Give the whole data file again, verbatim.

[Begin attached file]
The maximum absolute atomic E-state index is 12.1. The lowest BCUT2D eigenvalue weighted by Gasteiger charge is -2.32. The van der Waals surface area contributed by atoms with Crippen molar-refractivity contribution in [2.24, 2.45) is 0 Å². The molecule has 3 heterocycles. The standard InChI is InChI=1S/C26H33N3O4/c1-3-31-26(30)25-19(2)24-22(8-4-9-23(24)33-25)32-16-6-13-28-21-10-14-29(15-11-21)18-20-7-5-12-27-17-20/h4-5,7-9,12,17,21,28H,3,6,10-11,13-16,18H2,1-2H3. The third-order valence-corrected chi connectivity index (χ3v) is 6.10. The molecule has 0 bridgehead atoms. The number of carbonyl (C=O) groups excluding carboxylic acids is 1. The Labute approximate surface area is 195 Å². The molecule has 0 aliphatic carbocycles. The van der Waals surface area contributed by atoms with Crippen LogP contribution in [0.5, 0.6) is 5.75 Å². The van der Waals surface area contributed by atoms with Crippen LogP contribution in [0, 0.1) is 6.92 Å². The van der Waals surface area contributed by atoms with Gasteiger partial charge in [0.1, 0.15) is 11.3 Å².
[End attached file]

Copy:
The maximum absolute atomic E-state index is 12.1. The lowest BCUT2D eigenvalue weighted by Gasteiger charge is -2.32. The van der Waals surface area contributed by atoms with Crippen molar-refractivity contribution in [2.24, 2.45) is 0 Å². The molecule has 3 heterocycles. The standard InChI is InChI=1S/C26H33N3O4/c1-3-31-26(30)25-19(2)24-22(8-4-9-23(24)33-25)32-16-6-13-28-21-10-14-29(15-11-21)18-20-7-5-12-27-17-20/h4-5,7-9,12,17,21,28H,3,6,10-11,13-16,18H2,1-2H3. The third-order valence-corrected chi connectivity index (χ3v) is 6.10. The molecule has 0 bridgehead atoms. The number of carbonyl (C=O) groups excluding carboxylic acids is 1. The Labute approximate surface area is 195 Å². The molecule has 0 aliphatic carbocycles. The van der Waals surface area contributed by atoms with Crippen LogP contribution in [0.5, 0.6) is 5.75 Å². The van der Waals surface area contributed by atoms with Crippen LogP contribution in [0, 0.1) is 6.92 Å². The van der Waals surface area contributed by atoms with Gasteiger partial charge in [0.1, 0.15) is 11.3 Å².